The 19.2 percent year-over-year jump was the fourth-largest increase recorded in the 35-year history of the Corelogic Case-Shiller Index.

Single-family home prices continued their upward ascent in January, as homebuyers raced to beat rising interest rates, reversing the brief deceleration in home price growth seen in the fall.

Home prices increased 1.1 percent nationally between December 2021 and January 2022, according to data from S&P Corelogic Case-Shiller Index released on Tuesday. Year over year, they charted a 19.2 percent annual gain, up from an 18.9 percent gain the previous month. The 19.2 percent year-over-year jump was the fourth-largest increase recorded in the 35-year history of the index.

The indices’ 20-city composite, which tracks home prices in some of the biggest cities in the United States, charted a 19.1 percent year-over-year gain and a 1.4 percent monthly gain, while the 10-city composite saw 17.5 percent year-over-year gain and a 1.4 percent month-over-month increase.

“The strength in home prices continues to be very broadly based,” Craig Lazzara, a managing director at S&P Dow Jones Indices, said in a statement. “All 20 cities saw price increases in January 2022, with prices in 16 cities accelerating relative to December’s report.”

Phoenix, Arizona, saw the sharpest increase in home prices — for the 32nd consecutive month — with an increase of 32.6 percent year over year. After Phoenix was Tampa and Miami, Florida, which each charted 30.8 and 28.1 percent increases, respectively.

S&P Corelogic

January’s increase in prices came as homebuying competition surged to the highest levels seen during the pandemic with buyers racing to close on deals ahead of rising mortgage rates, which reached 4.6 percent this week. Rising rates have so far done little to affect prices, however, thanks to intense competition and a dwindling supply of homes.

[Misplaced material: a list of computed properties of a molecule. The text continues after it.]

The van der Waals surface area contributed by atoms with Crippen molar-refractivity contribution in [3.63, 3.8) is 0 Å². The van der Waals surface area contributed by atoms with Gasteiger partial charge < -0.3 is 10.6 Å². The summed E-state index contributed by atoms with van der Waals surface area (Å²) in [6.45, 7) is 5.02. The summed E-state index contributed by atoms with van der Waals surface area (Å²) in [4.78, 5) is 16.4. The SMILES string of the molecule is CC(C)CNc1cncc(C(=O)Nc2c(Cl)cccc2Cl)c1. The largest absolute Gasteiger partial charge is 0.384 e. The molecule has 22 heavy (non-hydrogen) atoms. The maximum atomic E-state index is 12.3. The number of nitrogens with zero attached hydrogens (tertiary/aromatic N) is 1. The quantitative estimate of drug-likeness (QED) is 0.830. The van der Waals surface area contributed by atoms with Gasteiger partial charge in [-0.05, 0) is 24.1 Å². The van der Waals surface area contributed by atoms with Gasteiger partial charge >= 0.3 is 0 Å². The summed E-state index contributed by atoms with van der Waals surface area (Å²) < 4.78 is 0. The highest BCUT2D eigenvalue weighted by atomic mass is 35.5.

“Rising mortgage rates in January certainly reflect a major change from the past several years, but lending costs remain relatively low,” Federal Housing Finance Agency Supervisory Economist Will Doerner said in a statement. “The mortgage rate shift has not dampened upward price pressure from intense borrower demand and limited supply.”

With the spring buying season underway, it remains to be seen how home prices will evolve as more inventory comes on the market amid higher mortgage rates.

“While the small number of homes-for-sale will keep upward pressure on prices as we move through the Spring buying season, I expect conditions to undergo noticeable adjustments in the months ahead,” said George Ratiu, senior economist at Realtor.com. “For sellers, April offers the ideal combination of higher prices and still-limited competition from other homeowners that typically ensure a successful close. For buyers, local market conditions and personal circumstances will determine if there’s more value in securing a fixed mortgage rate now versus holding out for more inventory and better prices later in the year.”

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